Contrary to popular belief, SLACK is not a four-letter word.

“It’s possible,” Tom DeMarco writes, “to make an organization more efficient without making it better. That’s what happens when you drive out slack.” The myth of efficiency The relentless pursuit of efficiency has the unintended result of eroding our effectiveness. Daily, our attention is consumed by the immediate and the urgent. Overall the consequence is less time spent thinking as we are consumed by doing. The capacity to think, create and innovate has been driven out of organizations along with the perceived slack. Somewhere along the line “slack” has become a bad thing. In his book Slack, Tom DeMarco illustrates the issue clearly with a simple puzzle. The challenge is to move the numbered tiles into numeric order. Filling the empty space achieves an impressive 11 per cent ‘efficiency’ gain but renders us incapable of solving the puzzle. We have no room to move. No slack. The need for reflection Our brains filter out most of the sensory data we encounter daily. Yet the connections we make between the information that does register don’t always happen automatically. Sometimes we need to think things through to build relevance, connections and insight in response to what we experience.  For knowledge workers, in particular, this is critical. Gaining insight from thinking is hard cognitive work. We don’t respect the time and conditions needed to do it well. Interrupting a programmer who is working with a complex mental map of a system is guaranteed to cost time and effort  to reconstruct the cognitive state he or she needs to work well. To a degree, this is influenced by cultural norms. In some countries,...

Confronting the Thief of Time.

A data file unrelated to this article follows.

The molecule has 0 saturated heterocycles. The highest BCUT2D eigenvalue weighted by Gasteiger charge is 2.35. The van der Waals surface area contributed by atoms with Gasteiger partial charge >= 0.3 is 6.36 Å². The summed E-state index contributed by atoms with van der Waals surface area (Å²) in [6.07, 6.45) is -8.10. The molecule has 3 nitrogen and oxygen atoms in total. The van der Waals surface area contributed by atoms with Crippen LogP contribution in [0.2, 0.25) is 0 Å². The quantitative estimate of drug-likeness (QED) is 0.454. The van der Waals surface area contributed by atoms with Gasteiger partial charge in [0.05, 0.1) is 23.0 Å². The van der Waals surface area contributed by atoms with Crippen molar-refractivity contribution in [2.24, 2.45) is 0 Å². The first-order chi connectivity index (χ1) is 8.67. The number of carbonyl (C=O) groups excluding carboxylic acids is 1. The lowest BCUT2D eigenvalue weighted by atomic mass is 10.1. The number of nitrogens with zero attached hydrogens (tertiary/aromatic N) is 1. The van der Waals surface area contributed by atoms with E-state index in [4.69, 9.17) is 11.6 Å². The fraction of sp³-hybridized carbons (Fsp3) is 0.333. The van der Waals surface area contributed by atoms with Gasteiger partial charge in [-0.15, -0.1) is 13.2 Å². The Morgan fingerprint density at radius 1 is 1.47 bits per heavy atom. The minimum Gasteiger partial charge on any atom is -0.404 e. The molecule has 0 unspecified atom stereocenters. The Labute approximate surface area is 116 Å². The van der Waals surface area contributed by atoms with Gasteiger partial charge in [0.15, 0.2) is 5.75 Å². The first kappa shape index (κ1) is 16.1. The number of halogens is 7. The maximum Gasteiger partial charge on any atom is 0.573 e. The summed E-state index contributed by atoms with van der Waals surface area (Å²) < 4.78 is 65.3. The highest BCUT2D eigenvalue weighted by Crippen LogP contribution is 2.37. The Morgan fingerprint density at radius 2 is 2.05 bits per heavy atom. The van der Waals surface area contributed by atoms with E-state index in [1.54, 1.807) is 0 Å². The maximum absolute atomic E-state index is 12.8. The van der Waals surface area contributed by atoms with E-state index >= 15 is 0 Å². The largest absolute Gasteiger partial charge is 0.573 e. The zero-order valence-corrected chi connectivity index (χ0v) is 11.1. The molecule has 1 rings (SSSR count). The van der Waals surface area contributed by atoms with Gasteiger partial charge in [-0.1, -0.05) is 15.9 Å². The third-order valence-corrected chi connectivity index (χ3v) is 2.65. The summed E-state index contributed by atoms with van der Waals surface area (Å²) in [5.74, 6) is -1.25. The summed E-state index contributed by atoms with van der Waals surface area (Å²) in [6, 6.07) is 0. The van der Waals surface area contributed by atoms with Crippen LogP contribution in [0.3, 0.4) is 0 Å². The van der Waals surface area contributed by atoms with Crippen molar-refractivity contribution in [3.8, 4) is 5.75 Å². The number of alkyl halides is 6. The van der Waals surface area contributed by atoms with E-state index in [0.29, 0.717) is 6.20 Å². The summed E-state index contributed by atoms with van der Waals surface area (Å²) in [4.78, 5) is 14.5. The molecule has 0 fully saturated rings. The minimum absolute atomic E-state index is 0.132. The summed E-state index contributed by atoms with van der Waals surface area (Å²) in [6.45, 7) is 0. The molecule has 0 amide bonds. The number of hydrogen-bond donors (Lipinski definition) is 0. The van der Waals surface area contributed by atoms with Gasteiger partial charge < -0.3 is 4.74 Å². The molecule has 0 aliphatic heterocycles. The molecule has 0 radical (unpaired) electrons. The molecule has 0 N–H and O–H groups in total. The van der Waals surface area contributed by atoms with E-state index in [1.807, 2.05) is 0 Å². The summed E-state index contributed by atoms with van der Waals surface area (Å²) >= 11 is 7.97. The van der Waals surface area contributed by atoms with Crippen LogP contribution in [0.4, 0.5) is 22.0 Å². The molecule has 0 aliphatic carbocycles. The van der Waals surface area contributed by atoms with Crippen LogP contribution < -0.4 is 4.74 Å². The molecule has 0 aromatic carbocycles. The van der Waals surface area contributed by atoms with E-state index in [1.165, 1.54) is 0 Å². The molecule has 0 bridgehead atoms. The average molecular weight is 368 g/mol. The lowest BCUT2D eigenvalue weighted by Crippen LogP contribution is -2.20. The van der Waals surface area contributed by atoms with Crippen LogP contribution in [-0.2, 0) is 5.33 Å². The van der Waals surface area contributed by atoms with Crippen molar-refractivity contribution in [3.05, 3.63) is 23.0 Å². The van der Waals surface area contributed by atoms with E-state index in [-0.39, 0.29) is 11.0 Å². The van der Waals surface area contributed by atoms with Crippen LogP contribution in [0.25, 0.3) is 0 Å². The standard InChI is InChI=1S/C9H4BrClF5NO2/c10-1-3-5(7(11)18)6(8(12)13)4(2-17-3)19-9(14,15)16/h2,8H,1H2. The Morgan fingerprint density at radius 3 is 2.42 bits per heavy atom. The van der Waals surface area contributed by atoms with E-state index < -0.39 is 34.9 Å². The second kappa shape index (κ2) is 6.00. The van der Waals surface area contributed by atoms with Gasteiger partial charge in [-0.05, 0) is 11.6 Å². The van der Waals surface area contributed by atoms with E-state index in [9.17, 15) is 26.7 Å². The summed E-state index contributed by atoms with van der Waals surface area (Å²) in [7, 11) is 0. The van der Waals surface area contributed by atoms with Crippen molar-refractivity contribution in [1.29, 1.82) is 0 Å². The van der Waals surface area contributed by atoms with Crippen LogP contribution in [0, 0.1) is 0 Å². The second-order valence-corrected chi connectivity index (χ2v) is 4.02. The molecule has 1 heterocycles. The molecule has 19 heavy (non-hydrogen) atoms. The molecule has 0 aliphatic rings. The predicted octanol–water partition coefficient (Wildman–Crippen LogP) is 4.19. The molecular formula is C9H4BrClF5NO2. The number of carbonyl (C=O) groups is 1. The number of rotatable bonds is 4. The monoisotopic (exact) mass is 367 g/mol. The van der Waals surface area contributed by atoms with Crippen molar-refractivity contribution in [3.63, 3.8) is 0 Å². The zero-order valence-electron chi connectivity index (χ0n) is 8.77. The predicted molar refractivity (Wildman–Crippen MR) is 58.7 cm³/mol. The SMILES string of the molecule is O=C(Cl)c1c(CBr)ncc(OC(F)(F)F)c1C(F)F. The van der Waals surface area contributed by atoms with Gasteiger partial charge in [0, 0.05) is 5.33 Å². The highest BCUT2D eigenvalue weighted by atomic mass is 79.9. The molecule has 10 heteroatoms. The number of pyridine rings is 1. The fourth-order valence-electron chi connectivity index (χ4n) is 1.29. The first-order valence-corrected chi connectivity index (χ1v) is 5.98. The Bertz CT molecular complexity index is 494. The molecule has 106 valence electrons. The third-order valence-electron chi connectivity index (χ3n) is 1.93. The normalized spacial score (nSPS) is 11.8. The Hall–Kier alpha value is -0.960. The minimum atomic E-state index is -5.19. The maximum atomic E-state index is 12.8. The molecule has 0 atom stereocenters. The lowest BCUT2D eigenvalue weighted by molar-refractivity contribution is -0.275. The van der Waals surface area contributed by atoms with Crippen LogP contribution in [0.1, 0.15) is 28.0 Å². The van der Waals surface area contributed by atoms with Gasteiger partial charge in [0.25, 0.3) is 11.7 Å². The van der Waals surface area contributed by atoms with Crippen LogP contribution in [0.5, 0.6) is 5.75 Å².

“Procrastination is the thief of time.” – Edward Young (1683-1765) We all do it. But for some, the practice of procrastination – delay without good reason, can become a chronic habit. Anne Lamott in Bird by Bird , tells this poignant story of the consequences of delay: “Thirty years ago my older brother, who was ten years old at the time, was trying to get a report on birds written that he’d had three months to write. It was due the next day. We were out at our family cabin in Bolinas, and he was at the kitchen table close to tears, surrounded by binder paper and pencils and unopened books on birds, immobilized by the hugeness of the task ahead. Then my father sat down beside him, put his arm around my brother’s shoulder, and said, “Bird by bird, buddy. Just take it bird by bird.” We now know that procrastinaton isn’t a time management issue. There are powerful cognitive issues at play and our brains are not being our friends. But like any learned behaviour, we can displace it with another learned behaviour. The irony of procrastination is that we succumb to it to feel better (in the short term) but the result is usually the opposite. Annoyance, stress and guilt quickly erode the fleeting sense of satisfaction provided by the distraction of the choice we make in the present moment. Procrastination simply doesn’t make us feel great. This distress seldom prevents the development of a procrastination habit. A good place to begin Whatever it is you need to get done – just start. Then revise and improve....